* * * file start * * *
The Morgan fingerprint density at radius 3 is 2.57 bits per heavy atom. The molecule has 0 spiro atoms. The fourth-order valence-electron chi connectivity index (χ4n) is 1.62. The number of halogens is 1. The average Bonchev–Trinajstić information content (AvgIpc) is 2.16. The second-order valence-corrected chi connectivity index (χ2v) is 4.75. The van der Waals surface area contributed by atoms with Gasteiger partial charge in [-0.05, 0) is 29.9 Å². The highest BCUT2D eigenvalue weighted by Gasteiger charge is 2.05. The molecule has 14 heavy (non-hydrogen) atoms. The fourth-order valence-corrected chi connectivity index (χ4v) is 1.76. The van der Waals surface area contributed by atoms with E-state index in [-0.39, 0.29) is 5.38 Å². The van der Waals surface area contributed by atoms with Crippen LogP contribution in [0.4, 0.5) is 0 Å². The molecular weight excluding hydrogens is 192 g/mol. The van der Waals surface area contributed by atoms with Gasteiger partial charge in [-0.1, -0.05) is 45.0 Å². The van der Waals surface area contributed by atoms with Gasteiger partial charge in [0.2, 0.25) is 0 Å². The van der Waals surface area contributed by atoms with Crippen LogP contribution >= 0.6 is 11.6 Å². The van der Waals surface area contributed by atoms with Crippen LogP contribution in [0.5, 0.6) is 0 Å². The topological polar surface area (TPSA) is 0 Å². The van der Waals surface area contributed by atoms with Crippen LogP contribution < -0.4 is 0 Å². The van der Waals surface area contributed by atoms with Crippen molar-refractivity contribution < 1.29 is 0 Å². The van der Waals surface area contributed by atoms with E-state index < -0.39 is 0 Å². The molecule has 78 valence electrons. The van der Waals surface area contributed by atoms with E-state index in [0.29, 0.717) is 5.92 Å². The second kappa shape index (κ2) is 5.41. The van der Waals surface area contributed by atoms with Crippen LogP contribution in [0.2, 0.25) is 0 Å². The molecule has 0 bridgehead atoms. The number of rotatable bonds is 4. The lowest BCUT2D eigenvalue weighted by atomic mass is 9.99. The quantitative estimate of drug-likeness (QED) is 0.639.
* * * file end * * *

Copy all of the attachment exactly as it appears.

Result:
The Morgan fingerprint density at radius 3 is 2.57 bits per heavy atom. The molecule has 0 spiro atoms. The fourth-order valence-electron chi connectivity index (χ4n) is 1.62. The number of halogens is 1. The average Bonchev–Trinajstić information content (AvgIpc) is 2.16. The second-order valence-corrected chi connectivity index (χ2v) is 4.75. The van der Waals surface area contributed by atoms with Gasteiger partial charge in [-0.05, 0) is 29.9 Å². The highest BCUT2D eigenvalue weighted by Gasteiger charge is 2.05. The molecule has 14 heavy (non-hydrogen) atoms. The fourth-order valence-corrected chi connectivity index (χ4v) is 1.76. The van der Waals surface area contributed by atoms with E-state index in [-0.39, 0.29) is 5.38 Å². The van der Waals surface area contributed by atoms with Crippen LogP contribution in [0.4, 0.5) is 0 Å². The molecular weight excluding hydrogens is 192 g/mol. The van der Waals surface area contributed by atoms with Gasteiger partial charge in [-0.1, -0.05) is 45.0 Å². The van der Waals surface area contributed by atoms with Gasteiger partial charge in [0.2, 0.25) is 0 Å². The van der Waals surface area contributed by atoms with Crippen LogP contribution >= 0.6 is 11.6 Å². The van der Waals surface area contributed by atoms with Crippen LogP contribution in [0.5, 0.6) is 0 Å². The topological polar surface area (TPSA) is 0 Å². The van der Waals surface area contributed by atoms with Crippen LogP contribution < -0.4 is 0 Å². The van der Waals surface area contributed by atoms with Crippen molar-refractivity contribution < 1.29 is 0 Å². The van der Waals surface area contributed by atoms with E-state index < -0.39 is 0 Å². The molecule has 78 valence electrons. The van der Waals surface area contributed by atoms with E-state index in [0.29, 0.717) is 5.92 Å². The second kappa shape index (κ2) is 5.41. The van der Waals surface area contributed by atoms with Crippen LogP contribution in [0.2, 0.25) is 0 Å². The molecule has 0 bridgehead atoms. The number of rotatable bonds is 4. The lowest BCUT2D eigenvalue weighted by atomic mass is 9.99. The quantitative estimate of drug-likeness (QED) is 0.639.